Skip to comments.Aggressive Wolf Killed near Winston, Recovery Efforts in Question
Posted on 12/21/2011 4:57:03 PM PST by girlangler
The recent killing of an aggressive Mexican gray wolf by federal agents at a ranch near Winston could lead to a reassessment of the already struggling recovery effort for that species.
The wolf was reportedly shot by agents with the U.S. Department of Agricultures Wildlife Services division on Dec. 14, after it paced across the porch and gazed through the window of John and Crystal Diamonds Beaverhead Ranch home. The Diamond residence is located in Catron County, although near enough to Sierra County to be in the Winston mailing area.
The wolf was killed just weeks after the Arizona Game and Fish Commission voted 3-1 to end its support for continued releases of wolves in that state until the federal government completes critical planning measures, although it retained financial and infrastructure support of the endangered animals.
The U.S. Fish and Wildlife Service (FWS), which oversees the recovery effort, isnt expected to complete these measures for three or four years, including updating of the nearly 30-year-old recovery plan, environmental studies and potential revisions to the projects management rules. Wolf populations were projected to reach 100 by 2006, but have fluctuated between 42 and 52. Earlier this year, the New Mexico Game and Fish Commission voted to suspend its fiscal and personnel support of the recovery program.
Wire-based news reports across New Mexico and Arizona, where the wolf recovery is underway, neglected to mention the wolf was on the porch of the residence and acting in a dangerous manner in close relation to humans. Instead, reports mirrored the statements of wolf-advocacy and environmental group, Center for Biological Diversity, stating the female wolf was attracted to dogs on the property. The wolf was known to have mated with a domestic dog last year and produced a litter of five hybrid pups, of which all but one were euthanized by FWS.
Federal agents attempted unsuccessfully to tranquilize the animal for removal, but after repeated attempts resorted to lethal measures. According to Crystal Diamond, she arrived home with her two young children when a neighbor alerted her to the wolfs presence.
In a statement issued through the New Mexico Cattle Growers Association, Mrs. Diamond said the animal came onto the porch and at one point was staring into the window. She called wildlife officials and her husband, John, who was away from the ranch at that time, and the wolf continued the aggressive behavior until help arrived. FWS officials said tracks showed the wolf staying at a close distance from the residence even after it left the porch.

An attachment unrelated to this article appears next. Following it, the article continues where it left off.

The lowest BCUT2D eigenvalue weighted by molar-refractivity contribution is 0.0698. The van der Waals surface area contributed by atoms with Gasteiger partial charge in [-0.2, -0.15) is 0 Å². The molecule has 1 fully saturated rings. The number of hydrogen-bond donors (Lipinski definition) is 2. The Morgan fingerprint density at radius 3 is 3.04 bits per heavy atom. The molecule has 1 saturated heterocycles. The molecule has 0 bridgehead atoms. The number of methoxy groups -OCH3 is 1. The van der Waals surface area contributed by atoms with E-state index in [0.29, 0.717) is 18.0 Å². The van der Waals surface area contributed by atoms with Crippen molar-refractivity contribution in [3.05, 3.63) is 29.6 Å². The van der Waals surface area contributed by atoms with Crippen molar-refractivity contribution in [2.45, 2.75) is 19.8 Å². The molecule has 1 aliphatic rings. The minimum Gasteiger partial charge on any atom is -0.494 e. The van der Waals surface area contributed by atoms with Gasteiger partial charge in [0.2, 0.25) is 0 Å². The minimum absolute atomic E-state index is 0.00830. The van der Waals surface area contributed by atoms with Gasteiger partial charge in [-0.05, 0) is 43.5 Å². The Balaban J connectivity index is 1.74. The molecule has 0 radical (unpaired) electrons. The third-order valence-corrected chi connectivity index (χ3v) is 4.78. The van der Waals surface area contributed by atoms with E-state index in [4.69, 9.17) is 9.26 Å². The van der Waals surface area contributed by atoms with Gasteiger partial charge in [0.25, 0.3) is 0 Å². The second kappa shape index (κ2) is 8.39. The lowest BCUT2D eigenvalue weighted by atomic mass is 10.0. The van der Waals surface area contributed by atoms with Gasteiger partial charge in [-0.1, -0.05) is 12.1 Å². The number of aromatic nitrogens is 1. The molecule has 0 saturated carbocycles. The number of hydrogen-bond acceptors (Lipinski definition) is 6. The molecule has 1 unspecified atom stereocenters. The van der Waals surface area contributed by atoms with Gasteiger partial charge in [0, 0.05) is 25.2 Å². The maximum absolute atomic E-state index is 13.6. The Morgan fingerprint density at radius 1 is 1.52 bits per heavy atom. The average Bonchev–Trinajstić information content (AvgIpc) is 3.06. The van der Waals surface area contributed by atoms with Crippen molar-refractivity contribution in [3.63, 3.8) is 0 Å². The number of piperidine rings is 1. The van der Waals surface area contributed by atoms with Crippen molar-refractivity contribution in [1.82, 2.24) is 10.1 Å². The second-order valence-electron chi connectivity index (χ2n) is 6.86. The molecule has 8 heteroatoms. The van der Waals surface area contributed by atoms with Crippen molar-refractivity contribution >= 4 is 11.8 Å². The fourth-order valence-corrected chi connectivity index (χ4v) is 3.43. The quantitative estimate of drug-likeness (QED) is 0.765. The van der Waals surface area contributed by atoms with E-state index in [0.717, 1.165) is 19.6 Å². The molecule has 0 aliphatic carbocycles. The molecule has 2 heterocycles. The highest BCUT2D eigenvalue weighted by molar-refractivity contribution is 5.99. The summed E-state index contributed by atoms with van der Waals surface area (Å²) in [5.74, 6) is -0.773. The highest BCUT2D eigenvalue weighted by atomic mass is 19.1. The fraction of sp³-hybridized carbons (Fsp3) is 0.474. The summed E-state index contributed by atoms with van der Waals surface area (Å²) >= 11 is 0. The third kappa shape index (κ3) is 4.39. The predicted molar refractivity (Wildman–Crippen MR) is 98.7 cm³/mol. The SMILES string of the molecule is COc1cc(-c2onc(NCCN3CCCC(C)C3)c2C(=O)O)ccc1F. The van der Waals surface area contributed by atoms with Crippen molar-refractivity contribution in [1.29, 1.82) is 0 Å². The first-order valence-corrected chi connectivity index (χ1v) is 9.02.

Tom Buckley, FWS spokesman, said Concerns for public safety became an issue after (the wolf) continued to be present on ranch property so the Service gave the order to proceed with lethal removal.
After news of the wolfs shooting, Michael Robinson, spokesman for the Center for Biological Diversity (CBD), attributed the death of the animal to a failure of the FWS to increase the wolf population, causing the female to seek domestic animals for breeding. The news release from the CBD does not mention the wolf was in close proximity to humans and acting aggressively. It is well known among professional wildlife managers that wild animalswhether wolves, bears or most other wildlifemay become dangerous once they lose the fear of humans.
This lonesome wolf did not have to die, read a CBD news with the headline: Feds Shoot Lonely Mexican Gray Wolf Attracted to Dogs: Tragedy Linked to Federal Refusal to Release Wolves to Wild.
If there were enough potential mates for her to choose from, this social creature wouldnt have desperately sought the company of domestic dogs, the release continued, without mention of the animals threatening behavior at the Diamond residence. To ensure another wolf doesnt pay the same price, the Obama administration must release more wolves into the wild.
I didn’t forget you, just posted too fast. Hope you and family have a Blessed Christmas.
I'm guessing the killed wolf won't recover.
Had wolves get into my garbage cans at 3 am last November. They came back 2 nights later and then I set up game camera; they never returned.
The CBD folks live in an alternate universe.
The Center for Biological Diversity people are just plain nuts. They say this wolf having lost the fear of man is the fault of the FWS, that's really a stretch.
The desert doesn't seem to be near as conducive to supporting a wolf population as do the northern climes, maybe the CBD should give this insanity up.
Wonder what they’re doing with the spared puppy.
A perfect example of liberals convoluted logic. It isn't that wolves are dangerous it is the fact they can't mate, what a**hats.
Using it to bait a Mexican Jaguar?
Just kidding. :-)
Har... Wolf was working point and got what point gets. Obviously, all the others took the hint.
She was apparently looking for another dog to mate with. Those Alpha Male wolves must not be all they’re cracked up to be!
Tons of money and hundreds of thousands of hours of labor were required to eradicate the damned wolves in the first place.
Now these idiots want to undo all that good work.
The only thing wolves in the continental U.S. are good for is making fur coats, but you have to harvest them in the winter.
Merry Christmas to you george. Good to be corresponding with you again.
There was a guy found a 200lb jaguar posted about a month ago.
Big animal, was it in NM?
Excuse me, I should have spelled that Center for Biological Absurdity (LOL).
I didn’t read about that one, missed it some how.
A couple years or so ago there was a big todo in AZ (I believe) about Fish and Wildlife baiting a Jaguar, can’t remember the details.
Yeah, it’s called urban apartment dwelling. Wild animals don’t cause them any problems.
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